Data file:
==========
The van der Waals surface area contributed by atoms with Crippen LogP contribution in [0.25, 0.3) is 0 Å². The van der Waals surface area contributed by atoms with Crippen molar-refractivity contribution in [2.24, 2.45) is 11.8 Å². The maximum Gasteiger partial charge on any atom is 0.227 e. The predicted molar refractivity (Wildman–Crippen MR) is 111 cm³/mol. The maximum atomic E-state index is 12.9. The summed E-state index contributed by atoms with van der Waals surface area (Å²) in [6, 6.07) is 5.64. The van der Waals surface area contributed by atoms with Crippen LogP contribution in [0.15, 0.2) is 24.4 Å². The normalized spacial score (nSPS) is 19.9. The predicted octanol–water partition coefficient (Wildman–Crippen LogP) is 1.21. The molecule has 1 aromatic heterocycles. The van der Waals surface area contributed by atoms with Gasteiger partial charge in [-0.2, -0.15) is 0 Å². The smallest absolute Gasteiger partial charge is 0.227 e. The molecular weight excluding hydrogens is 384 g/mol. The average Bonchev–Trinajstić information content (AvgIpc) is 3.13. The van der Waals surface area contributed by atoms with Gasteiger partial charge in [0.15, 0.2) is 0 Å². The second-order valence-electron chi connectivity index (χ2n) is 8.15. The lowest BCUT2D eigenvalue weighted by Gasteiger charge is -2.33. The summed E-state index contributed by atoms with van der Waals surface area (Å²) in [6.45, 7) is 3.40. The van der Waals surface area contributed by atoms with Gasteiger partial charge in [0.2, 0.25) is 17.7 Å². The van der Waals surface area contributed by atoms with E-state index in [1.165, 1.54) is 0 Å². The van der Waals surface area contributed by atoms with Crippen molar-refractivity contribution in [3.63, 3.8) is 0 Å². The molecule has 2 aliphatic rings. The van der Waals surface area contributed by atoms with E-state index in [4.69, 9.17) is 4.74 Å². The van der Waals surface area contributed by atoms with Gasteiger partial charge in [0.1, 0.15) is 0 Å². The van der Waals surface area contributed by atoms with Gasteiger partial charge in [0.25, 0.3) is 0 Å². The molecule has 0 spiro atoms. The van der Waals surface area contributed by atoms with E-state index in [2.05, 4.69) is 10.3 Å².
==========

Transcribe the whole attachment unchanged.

The van der Waals surface area contributed by atoms with Crippen LogP contribution in [0.25, 0.3) is 0 Å². The van der Waals surface area contributed by atoms with Crippen molar-refractivity contribution in [2.24, 2.45) is 11.8 Å². The maximum Gasteiger partial charge on any atom is 0.227 e. The predicted molar refractivity (Wildman–Crippen MR) is 111 cm³/mol. The maximum atomic E-state index is 12.9. The summed E-state index contributed by atoms with van der Waals surface area (Å²) in [6, 6.07) is 5.64. The van der Waals surface area contributed by atoms with Crippen LogP contribution in [0.15, 0.2) is 24.4 Å². The normalized spacial score (nSPS) is 19.9. The predicted octanol–water partition coefficient (Wildman–Crippen LogP) is 1.21. The molecule has 1 aromatic heterocycles. The van der Waals surface area contributed by atoms with Gasteiger partial charge in [-0.2, -0.15) is 0 Å². The smallest absolute Gasteiger partial charge is 0.227 e. The molecular weight excluding hydrogens is 384 g/mol. The average Bonchev–Trinajstić information content (AvgIpc) is 3.13. The van der Waals surface area contributed by atoms with Gasteiger partial charge in [0.15, 0.2) is 0 Å². The second-order valence-electron chi connectivity index (χ2n) is 8.15. The lowest BCUT2D eigenvalue weighted by Gasteiger charge is -2.33. The summed E-state index contributed by atoms with van der Waals surface area (Å²) in [6.45, 7) is 3.40. The van der Waals surface area contributed by atoms with Gasteiger partial charge in [0.2, 0.25) is 17.7 Å². The van der Waals surface area contributed by atoms with E-state index in [1.165, 1.54) is 0 Å². The van der Waals surface area contributed by atoms with Crippen molar-refractivity contribution in [3.63, 3.8) is 0 Å². The molecule has 2 aliphatic rings. The van der Waals surface area contributed by atoms with E-state index in [4.69, 9.17) is 4.74 Å². The van der Waals surface area contributed by atoms with Gasteiger partial charge in [0.1, 0.15) is 0 Å². The van der Waals surface area contributed by atoms with Gasteiger partial charge in [0.25, 0.3) is 0 Å². The molecule has 0 spiro atoms. The van der Waals surface area contributed by atoms with E-state index in [2.05, 4.69) is 10.3 Å².